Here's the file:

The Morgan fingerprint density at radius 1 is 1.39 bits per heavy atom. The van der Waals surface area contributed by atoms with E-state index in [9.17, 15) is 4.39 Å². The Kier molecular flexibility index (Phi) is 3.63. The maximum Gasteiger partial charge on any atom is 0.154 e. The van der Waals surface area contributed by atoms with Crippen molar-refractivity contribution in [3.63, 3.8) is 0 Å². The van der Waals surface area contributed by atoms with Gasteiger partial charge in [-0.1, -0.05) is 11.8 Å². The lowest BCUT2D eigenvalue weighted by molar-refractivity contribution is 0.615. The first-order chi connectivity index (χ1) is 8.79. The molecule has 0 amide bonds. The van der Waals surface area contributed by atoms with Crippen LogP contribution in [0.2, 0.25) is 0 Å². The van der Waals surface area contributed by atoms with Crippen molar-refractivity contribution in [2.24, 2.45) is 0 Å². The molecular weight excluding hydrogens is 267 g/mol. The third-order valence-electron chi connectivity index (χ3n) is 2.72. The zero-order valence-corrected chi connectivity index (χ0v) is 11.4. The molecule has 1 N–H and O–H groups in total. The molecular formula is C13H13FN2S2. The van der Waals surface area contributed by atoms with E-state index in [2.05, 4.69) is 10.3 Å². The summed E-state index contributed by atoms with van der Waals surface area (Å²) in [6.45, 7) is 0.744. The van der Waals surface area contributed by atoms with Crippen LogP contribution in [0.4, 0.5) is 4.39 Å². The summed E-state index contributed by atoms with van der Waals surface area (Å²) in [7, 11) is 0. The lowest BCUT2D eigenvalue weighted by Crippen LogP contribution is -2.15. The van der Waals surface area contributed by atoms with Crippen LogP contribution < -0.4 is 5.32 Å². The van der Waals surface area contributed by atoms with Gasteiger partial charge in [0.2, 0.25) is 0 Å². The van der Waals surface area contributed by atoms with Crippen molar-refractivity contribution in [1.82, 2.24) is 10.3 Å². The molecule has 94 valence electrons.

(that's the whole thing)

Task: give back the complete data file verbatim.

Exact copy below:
The Morgan fingerprint density at radius 1 is 1.39 bits per heavy atom. The van der Waals surface area contributed by atoms with E-state index in [9.17, 15) is 4.39 Å². The Kier molecular flexibility index (Phi) is 3.63. The maximum Gasteiger partial charge on any atom is 0.154 e. The van der Waals surface area contributed by atoms with Crippen molar-refractivity contribution in [3.63, 3.8) is 0 Å². The van der Waals surface area contributed by atoms with Gasteiger partial charge in [-0.1, -0.05) is 11.8 Å². The lowest BCUT2D eigenvalue weighted by molar-refractivity contribution is 0.615. The first-order chi connectivity index (χ1) is 8.79. The molecule has 0 amide bonds. The van der Waals surface area contributed by atoms with Crippen LogP contribution in [0.2, 0.25) is 0 Å². The van der Waals surface area contributed by atoms with Crippen molar-refractivity contribution in [2.24, 2.45) is 0 Å². The molecular weight excluding hydrogens is 267 g/mol. The third-order valence-electron chi connectivity index (χ3n) is 2.72. The zero-order valence-corrected chi connectivity index (χ0v) is 11.4. The molecule has 1 N–H and O–H groups in total. The molecular formula is C13H13FN2S2. The van der Waals surface area contributed by atoms with E-state index in [2.05, 4.69) is 10.3 Å². The summed E-state index contributed by atoms with van der Waals surface area (Å²) in [6.45, 7) is 0.744. The van der Waals surface area contributed by atoms with Crippen LogP contribution in [0.4, 0.5) is 4.39 Å². The summed E-state index contributed by atoms with van der Waals surface area (Å²) in [7, 11) is 0. The lowest BCUT2D eigenvalue weighted by Crippen LogP contribution is -2.15. The van der Waals surface area contributed by atoms with Crippen LogP contribution < -0.4 is 5.32 Å². The van der Waals surface area contributed by atoms with Gasteiger partial charge in [0.2, 0.25) is 0 Å². The van der Waals surface area contributed by atoms with Crippen molar-refractivity contribution in [1.82, 2.24) is 10.3 Å². The molecule has 94 valence electrons.